Images from the weekend – or travails without a Gitzo
A weekend in Derbyshire in autumn is always something to look forward to for me. Work means that autumn in particular is a difficult time of year to have any kind of extended break, so I particularly cherished this small opportunity. This time, in particular, I had the chance to shoot some film for the first time in about 20 years: I’ve taken ownership of my father’s Canon A-1, which I remember him buying new when I was small. I bought 3 rolls of film for the purpose (1x Fuji Velvia 50, 1x Kodak Ektar 100, 1x Ilford Delta 100).
Much to my horror, however, I realised on arrival that I had packed neither my Gitzo tripod nor my Novoflex macro rail. I had, however, packed my Induro BHL3 ballhead. So I had my Nikon gear, a Canon film camera, a tripod head, but no Gitzo. Much rummaging around my parents’ house produced two antiquated and pretty average aluminium tripods. The heads on these were particularly poor, but my tools pouch had a spare ¼” to 3/8” adapter thread, so I was able to mount my ballhead onto the better of the two sets of legs. I say better: the legs were pretty sloppy, and the centre column was very wobbly when extended. Anyway, serious macro shots were out; the D800 was pretty precarious, though the much smaller Canon was less bad. Saddened and annoyed but not deterred, I set out on a Saturday morning hunt for autumn colour at Padley Gorge, and wasn’t disappointed. The colours of the beech and oak trees were very nice indeed, and the lifting foggy conditions meant that lighting was nice and soft and there was plenty of moisture, allowing for beautiful natural saturation and minimal glare.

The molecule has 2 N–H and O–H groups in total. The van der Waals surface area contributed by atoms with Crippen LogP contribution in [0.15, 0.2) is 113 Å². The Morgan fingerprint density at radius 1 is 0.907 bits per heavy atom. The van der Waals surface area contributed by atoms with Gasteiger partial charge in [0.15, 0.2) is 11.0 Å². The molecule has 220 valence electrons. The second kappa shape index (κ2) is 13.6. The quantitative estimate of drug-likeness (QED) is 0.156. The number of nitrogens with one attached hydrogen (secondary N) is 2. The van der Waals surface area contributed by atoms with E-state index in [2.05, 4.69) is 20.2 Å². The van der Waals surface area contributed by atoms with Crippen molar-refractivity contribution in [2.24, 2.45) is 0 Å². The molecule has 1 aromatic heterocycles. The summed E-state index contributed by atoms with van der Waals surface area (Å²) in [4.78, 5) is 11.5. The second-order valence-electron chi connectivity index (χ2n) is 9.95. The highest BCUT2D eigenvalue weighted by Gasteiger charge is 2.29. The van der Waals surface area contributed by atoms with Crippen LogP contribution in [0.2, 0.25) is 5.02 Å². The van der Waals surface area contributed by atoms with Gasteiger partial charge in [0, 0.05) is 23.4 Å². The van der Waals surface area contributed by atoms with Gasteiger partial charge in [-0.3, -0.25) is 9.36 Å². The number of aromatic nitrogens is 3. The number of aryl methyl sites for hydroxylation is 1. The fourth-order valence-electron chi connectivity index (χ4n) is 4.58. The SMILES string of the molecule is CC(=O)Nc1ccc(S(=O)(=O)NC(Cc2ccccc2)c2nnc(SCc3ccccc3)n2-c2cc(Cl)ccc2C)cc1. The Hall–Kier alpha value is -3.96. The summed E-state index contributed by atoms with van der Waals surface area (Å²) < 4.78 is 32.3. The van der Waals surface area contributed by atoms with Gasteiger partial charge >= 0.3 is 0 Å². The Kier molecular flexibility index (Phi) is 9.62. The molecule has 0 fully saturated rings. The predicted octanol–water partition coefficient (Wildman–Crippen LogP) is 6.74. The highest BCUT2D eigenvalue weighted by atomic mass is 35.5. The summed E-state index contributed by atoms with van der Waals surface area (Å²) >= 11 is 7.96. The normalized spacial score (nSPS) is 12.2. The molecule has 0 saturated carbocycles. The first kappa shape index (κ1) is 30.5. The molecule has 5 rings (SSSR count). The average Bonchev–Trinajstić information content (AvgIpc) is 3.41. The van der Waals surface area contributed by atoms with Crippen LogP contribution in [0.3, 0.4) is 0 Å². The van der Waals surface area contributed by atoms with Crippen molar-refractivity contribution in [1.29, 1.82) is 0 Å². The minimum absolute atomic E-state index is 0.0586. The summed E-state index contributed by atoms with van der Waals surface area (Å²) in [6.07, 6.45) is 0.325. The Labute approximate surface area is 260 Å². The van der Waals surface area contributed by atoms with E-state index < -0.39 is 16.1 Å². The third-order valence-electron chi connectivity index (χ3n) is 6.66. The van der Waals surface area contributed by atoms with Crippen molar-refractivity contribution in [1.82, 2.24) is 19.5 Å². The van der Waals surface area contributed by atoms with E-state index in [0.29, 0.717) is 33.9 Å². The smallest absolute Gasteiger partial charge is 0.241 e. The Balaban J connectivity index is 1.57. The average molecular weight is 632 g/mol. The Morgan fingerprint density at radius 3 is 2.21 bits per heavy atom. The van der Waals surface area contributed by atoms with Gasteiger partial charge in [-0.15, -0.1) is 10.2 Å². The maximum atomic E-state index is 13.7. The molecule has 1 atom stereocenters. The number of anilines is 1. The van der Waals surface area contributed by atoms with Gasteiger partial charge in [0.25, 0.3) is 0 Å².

I took about 25 shots with the Velvia on the Canon (with the two lenses I have – 35-70FD zoom and 70-210FD zoom). Once I use up the rest I’ll get it processed and see what comes out. This was essentially an experiment in the deep end with my new lightmeter, an unfamiliar camera, and some difficult film. Velvia has a pretty small exposure window, and I may well have screwed up a few, or in fact many, times. This will be a first step in a new direction if I decide in a year or so to head into large format film territory.
I also managed to take repeat shots of the scenes with the Nikon – not hoping for too much given the tripod issue. I was, however, pretty surprised. While the lack of wind helped, the absolute fine detail sharpness may not be quite up to scratch. But these aren’t too bad at all. Here are four shots I’m happy to show, all taken with Nikon D800E and 85PCE in Padley Gorge and Bolehill Quarry.
Padley Water (coloured by the moorland peat)